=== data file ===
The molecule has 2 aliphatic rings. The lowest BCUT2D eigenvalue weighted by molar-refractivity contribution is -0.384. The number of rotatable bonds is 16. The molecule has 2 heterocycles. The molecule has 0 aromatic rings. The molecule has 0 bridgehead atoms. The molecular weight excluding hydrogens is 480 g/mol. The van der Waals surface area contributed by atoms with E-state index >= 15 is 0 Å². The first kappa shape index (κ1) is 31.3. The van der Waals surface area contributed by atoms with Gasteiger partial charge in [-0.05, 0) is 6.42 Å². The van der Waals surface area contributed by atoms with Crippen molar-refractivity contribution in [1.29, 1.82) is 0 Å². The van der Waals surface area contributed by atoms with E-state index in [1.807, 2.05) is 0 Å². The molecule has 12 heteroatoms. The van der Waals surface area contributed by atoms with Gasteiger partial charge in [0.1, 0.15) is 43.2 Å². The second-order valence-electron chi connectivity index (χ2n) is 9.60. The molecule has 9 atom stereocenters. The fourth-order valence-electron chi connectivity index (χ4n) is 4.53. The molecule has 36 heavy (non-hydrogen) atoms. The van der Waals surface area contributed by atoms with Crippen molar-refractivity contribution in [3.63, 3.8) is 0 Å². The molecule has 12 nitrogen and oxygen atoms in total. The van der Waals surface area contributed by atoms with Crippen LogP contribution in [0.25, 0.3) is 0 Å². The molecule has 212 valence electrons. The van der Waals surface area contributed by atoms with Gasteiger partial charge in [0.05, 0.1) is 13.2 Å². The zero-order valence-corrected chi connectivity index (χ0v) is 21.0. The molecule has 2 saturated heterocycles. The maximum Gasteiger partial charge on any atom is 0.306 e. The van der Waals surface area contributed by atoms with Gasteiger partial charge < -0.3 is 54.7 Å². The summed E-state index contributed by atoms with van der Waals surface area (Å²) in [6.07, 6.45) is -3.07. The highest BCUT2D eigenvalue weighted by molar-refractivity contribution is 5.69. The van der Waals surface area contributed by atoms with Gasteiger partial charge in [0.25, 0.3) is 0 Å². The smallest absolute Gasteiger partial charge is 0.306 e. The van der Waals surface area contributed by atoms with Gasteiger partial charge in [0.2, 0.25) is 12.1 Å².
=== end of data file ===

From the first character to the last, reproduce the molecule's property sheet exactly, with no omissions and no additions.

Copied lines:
The molecule has 2 aliphatic rings. The lowest BCUT2D eigenvalue weighted by molar-refractivity contribution is -0.384. The number of rotatable bonds is 16. The molecule has 2 heterocycles. The molecule has 0 aromatic rings. The molecule has 0 bridgehead atoms. The molecular weight excluding hydrogens is 480 g/mol. The van der Waals surface area contributed by atoms with E-state index >= 15 is 0 Å². The first kappa shape index (κ1) is 31.3. The van der Waals surface area contributed by atoms with Gasteiger partial charge in [-0.05, 0) is 6.42 Å². The van der Waals surface area contributed by atoms with Crippen molar-refractivity contribution in [1.29, 1.82) is 0 Å². The van der Waals surface area contributed by atoms with E-state index in [1.807, 2.05) is 0 Å². The molecule has 12 heteroatoms. The van der Waals surface area contributed by atoms with Gasteiger partial charge in [0.1, 0.15) is 43.2 Å². The second-order valence-electron chi connectivity index (χ2n) is 9.60. The molecule has 9 atom stereocenters. The fourth-order valence-electron chi connectivity index (χ4n) is 4.53. The molecule has 36 heavy (non-hydrogen) atoms. The van der Waals surface area contributed by atoms with Crippen molar-refractivity contribution in [3.63, 3.8) is 0 Å². The molecule has 12 nitrogen and oxygen atoms in total. The van der Waals surface area contributed by atoms with Crippen LogP contribution in [0.25, 0.3) is 0 Å². The molecule has 212 valence electrons. The van der Waals surface area contributed by atoms with Gasteiger partial charge in [0.05, 0.1) is 13.2 Å². The zero-order valence-corrected chi connectivity index (χ0v) is 21.0. The molecule has 2 saturated heterocycles. The maximum Gasteiger partial charge on any atom is 0.306 e. The van der Waals surface area contributed by atoms with Gasteiger partial charge < -0.3 is 54.7 Å². The summed E-state index contributed by atoms with van der Waals surface area (Å²) in [6.07, 6.45) is -3.07. The highest BCUT2D eigenvalue weighted by molar-refractivity contribution is 5.69. The van der Waals surface area contributed by atoms with Gasteiger partial charge in [0.25, 0.3) is 0 Å². The smallest absolute Gasteiger partial charge is 0.306 e. The van der Waals surface area contributed by atoms with Gasteiger partial charge in [0.2, 0.25) is 12.1 Å².